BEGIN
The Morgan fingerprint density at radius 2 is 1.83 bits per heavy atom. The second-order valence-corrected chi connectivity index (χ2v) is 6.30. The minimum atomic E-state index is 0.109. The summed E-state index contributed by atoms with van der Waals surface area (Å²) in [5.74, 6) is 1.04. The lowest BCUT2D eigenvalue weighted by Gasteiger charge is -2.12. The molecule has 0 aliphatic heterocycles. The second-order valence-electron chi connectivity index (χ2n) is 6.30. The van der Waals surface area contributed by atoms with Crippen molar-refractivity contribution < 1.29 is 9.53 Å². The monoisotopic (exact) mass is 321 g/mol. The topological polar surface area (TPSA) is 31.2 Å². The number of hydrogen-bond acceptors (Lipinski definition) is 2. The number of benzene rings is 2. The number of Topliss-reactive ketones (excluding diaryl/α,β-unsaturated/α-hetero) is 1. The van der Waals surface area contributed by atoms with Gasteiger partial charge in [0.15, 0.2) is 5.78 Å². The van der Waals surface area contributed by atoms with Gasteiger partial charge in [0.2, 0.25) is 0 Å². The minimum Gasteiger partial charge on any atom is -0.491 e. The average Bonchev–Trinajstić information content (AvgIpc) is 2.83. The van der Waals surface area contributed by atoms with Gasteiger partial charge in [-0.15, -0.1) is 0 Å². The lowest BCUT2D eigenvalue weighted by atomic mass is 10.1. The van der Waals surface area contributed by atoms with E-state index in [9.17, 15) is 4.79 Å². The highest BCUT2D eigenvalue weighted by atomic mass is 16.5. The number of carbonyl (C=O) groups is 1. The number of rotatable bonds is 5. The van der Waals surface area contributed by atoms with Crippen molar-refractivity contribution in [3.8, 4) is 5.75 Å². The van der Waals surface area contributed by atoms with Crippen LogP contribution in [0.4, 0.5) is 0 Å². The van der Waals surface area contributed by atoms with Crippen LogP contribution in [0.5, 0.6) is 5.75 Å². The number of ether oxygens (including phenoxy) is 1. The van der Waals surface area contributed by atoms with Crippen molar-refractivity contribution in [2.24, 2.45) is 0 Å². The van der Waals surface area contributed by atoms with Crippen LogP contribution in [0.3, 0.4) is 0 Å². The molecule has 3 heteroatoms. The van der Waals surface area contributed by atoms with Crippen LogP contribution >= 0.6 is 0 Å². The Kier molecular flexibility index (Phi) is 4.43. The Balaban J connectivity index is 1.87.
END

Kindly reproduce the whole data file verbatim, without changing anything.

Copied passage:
The Morgan fingerprint density at radius 2 is 1.83 bits per heavy atom. The second-order valence-corrected chi connectivity index (χ2v) is 6.30. The minimum atomic E-state index is 0.109. The summed E-state index contributed by atoms with van der Waals surface area (Å²) in [5.74, 6) is 1.04. The lowest BCUT2D eigenvalue weighted by Gasteiger charge is -2.12. The molecule has 0 aliphatic heterocycles. The second-order valence-electron chi connectivity index (χ2n) is 6.30. The van der Waals surface area contributed by atoms with Crippen molar-refractivity contribution < 1.29 is 9.53 Å². The monoisotopic (exact) mass is 321 g/mol. The topological polar surface area (TPSA) is 31.2 Å². The number of hydrogen-bond acceptors (Lipinski definition) is 2. The number of benzene rings is 2. The number of Topliss-reactive ketones (excluding diaryl/α,β-unsaturated/α-hetero) is 1. The van der Waals surface area contributed by atoms with Gasteiger partial charge in [0.15, 0.2) is 5.78 Å². The van der Waals surface area contributed by atoms with Gasteiger partial charge in [0.2, 0.25) is 0 Å². The minimum Gasteiger partial charge on any atom is -0.491 e. The average Bonchev–Trinajstić information content (AvgIpc) is 2.83. The van der Waals surface area contributed by atoms with Gasteiger partial charge in [-0.15, -0.1) is 0 Å². The lowest BCUT2D eigenvalue weighted by atomic mass is 10.1. The van der Waals surface area contributed by atoms with E-state index in [9.17, 15) is 4.79 Å². The highest BCUT2D eigenvalue weighted by atomic mass is 16.5. The number of carbonyl (C=O) groups is 1. The number of rotatable bonds is 5. The van der Waals surface area contributed by atoms with Crippen molar-refractivity contribution in [3.8, 4) is 5.75 Å². The van der Waals surface area contributed by atoms with Crippen LogP contribution in [0.4, 0.5) is 0 Å². The van der Waals surface area contributed by atoms with Crippen LogP contribution in [0.5, 0.6) is 5.75 Å². The number of ether oxygens (including phenoxy) is 1. The van der Waals surface area contributed by atoms with Crippen molar-refractivity contribution in [2.24, 2.45) is 0 Å². The van der Waals surface area contributed by atoms with Crippen LogP contribution in [0.3, 0.4) is 0 Å². The molecule has 3 heteroatoms. The van der Waals surface area contributed by atoms with Crippen LogP contribution >= 0.6 is 0 Å². The Kier molecular flexibility index (Phi) is 4.43. The Balaban J connectivity index is 1.87.